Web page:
Biographical Sketch of Arthur Miller

Introduction


Arthur Miller was an American dramatist known for his caustic criticism of social ills. Death of a Salesman is his most well-known work. He was born in Harlem, New York in 1915 and attended the University of Michigan before returning to the east coast to develop theatre productions. Death of a Salesman, which opened on Broadway in 1949, was his first critical and popular hit. His very colourful public life was shaped in part by his tumultuous marriage to Marilyn Monroe and his steadfast refusal to participate with the House of Un-American Activities Committee. He married three times and died in 2005 when he was 89 years old.

Early Life

Arthur Miller was raised in a middle-class family until his family lost nearly everything in the 1929 Wall Street Crash. They later fired the chauffeur and relocated from Manhattan’s Upper East Side to Gravesend, Brooklyn. Miller performed various jobs after graduating from high school to accumulate enough money to attend the University of Michigan. He wrote for the student newspaper and completed his first play, No Villain, while in college. He also studied with the renowned playwright professor Kenneth Rowe, who taught his students how to construct a play in such a way that it achieves the desired effect.

Miller returned to the east to begin his career after being inspired by Rowe’s attitude.

A Career in Playwriting

Things got off to a difficult start: his 1940 play, The Man Who Had All the Luck, was the polar opposite of its title, closing after only four performances and a slew of negative reviews. However, six years later, All My Sons attained Broadway triumph, earning him his first Tony Award (best author). Miller composed the first act of Death of Salesman in less than a day while working in the modest studio he built in Roxbury, Connecticut. It began operations on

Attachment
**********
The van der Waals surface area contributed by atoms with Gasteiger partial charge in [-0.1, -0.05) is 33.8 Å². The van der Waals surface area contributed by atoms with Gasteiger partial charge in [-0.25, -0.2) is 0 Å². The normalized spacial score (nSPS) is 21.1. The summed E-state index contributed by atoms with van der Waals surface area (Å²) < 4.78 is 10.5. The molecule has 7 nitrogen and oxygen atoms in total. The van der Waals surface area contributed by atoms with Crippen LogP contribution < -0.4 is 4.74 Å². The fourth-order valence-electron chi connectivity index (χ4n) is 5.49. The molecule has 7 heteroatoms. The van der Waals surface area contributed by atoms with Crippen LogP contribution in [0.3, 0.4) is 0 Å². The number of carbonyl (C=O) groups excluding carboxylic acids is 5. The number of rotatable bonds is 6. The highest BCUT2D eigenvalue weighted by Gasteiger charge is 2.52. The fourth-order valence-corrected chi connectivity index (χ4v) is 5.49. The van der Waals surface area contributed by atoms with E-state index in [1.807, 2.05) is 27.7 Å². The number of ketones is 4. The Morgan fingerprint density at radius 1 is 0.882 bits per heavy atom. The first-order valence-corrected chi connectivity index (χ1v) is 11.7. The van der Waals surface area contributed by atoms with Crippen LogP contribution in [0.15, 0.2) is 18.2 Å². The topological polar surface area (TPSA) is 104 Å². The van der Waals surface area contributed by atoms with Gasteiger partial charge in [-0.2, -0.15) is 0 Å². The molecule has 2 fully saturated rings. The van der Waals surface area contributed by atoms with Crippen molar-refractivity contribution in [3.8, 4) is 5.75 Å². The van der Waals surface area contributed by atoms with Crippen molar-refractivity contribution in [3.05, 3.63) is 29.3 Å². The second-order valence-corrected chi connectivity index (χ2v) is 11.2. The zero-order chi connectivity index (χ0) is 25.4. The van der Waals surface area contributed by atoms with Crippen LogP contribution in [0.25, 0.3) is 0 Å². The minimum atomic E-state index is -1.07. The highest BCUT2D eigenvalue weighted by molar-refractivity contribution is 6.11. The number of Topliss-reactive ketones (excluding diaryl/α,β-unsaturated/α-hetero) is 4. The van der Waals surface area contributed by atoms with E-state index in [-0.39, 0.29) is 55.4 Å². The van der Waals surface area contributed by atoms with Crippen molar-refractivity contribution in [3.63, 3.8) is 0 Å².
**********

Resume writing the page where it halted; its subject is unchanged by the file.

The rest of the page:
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It premiered on February 10, 1949, at the Morosco Theatre and was universally adored. Salesman earned him the theatrical artistry’s triple crown: the Pulitzer Prize, the New York Drama Critics Circle Award, and a Tony Award.

Miller divorced his first wife, Mary Slattery, in 1956. He married legendary actress Marilyn Monroe shortly afterwards. Later that year, the House Committee on Un-American Activities refused to renew Miller’s passport and summoned him to appear before the committee—his play, The Crucible, a dramatisation of the 1692 Salem witch trials and an allegory of McCarthyism, was the primary reason for the committee’s strong-armed summons. Miller, on the other hand, refused to comply with the committee’s requests that anyone involved in particular political activities be “out”

Monroe featured in Miller’s 1961 picture The Misfits. Monroe and Miller divorced about the same time.

Miller married Austrian-born photographer Inge Morath within a few months. Rebecca and Daniel were the couple’s children. Miller insisted that their Down syndrome-affected kid, Daniel, be completely removed from the family’s private lives. Miller’s son-in-law, actor Daniel Day-Lewis, routinely paid visits to his wife’s brother and eventually convinced Miller to reconcile with his adult son.


Major Works of Arthur Miller


• All My Sons (1947)
• Death of a Salesman (1949)
• The Crucible (1953)
• A View from the Bridge (1955)
• After the Fall (1964)
• Broken Glass (1994)
• Resurrection Blues (2002)
• Finishing the Picture (2004)

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